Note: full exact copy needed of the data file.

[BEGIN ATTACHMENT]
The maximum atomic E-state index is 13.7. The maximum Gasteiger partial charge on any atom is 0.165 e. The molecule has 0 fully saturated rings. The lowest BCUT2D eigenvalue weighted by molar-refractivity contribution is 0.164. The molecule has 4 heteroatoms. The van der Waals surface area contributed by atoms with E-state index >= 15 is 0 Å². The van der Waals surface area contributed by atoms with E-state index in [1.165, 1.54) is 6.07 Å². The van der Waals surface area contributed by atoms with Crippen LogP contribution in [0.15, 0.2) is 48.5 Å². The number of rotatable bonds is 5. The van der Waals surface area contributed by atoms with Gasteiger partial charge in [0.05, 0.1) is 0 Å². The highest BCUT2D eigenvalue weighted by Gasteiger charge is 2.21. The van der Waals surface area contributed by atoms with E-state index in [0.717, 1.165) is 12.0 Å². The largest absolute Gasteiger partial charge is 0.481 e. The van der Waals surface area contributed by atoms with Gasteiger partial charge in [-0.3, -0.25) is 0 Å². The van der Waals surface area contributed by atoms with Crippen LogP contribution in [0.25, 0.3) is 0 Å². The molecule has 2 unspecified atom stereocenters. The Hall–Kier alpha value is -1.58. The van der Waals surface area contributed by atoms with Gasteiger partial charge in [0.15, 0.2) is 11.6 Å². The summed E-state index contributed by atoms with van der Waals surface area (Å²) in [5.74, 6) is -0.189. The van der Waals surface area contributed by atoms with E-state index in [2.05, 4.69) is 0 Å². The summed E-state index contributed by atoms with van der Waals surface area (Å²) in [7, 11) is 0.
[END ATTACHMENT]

The maximum atomic E-state index is 13.7. The maximum Gasteiger partial charge on any atom is 0.165 e. The molecule has 0 fully saturated rings. The lowest BCUT2D eigenvalue weighted by molar-refractivity contribution is 0.164. The molecule has 4 heteroatoms. The van der Waals surface area contributed by atoms with E-state index >= 15 is 0 Å². The van der Waals surface area contributed by atoms with E-state index in [1.165, 1.54) is 6.07 Å². The van der Waals surface area contributed by atoms with Crippen LogP contribution in [0.15, 0.2) is 48.5 Å². The number of rotatable bonds is 5. The van der Waals surface area contributed by atoms with Gasteiger partial charge in [0.05, 0.1) is 0 Å². The highest BCUT2D eigenvalue weighted by Gasteiger charge is 2.21. The van der Waals surface area contributed by atoms with E-state index in [0.717, 1.165) is 12.0 Å². The largest absolute Gasteiger partial charge is 0.481 e. The van der Waals surface area contributed by atoms with Gasteiger partial charge in [-0.3, -0.25) is 0 Å². The van der Waals surface area contributed by atoms with Crippen LogP contribution in [0.25, 0.3) is 0 Å². The molecule has 2 unspecified atom stereocenters. The Hall–Kier alpha value is -1.58. The van der Waals surface area contributed by atoms with Gasteiger partial charge in [0.15, 0.2) is 11.6 Å². The summed E-state index contributed by atoms with van der Waals surface area (Å²) in [5.74, 6) is -0.189. The van der Waals surface area contributed by atoms with E-state index in [2.05, 4.69) is 0 Å². The summed E-state index contributed by atoms with van der Waals surface area (Å²) in [7, 11) is 0.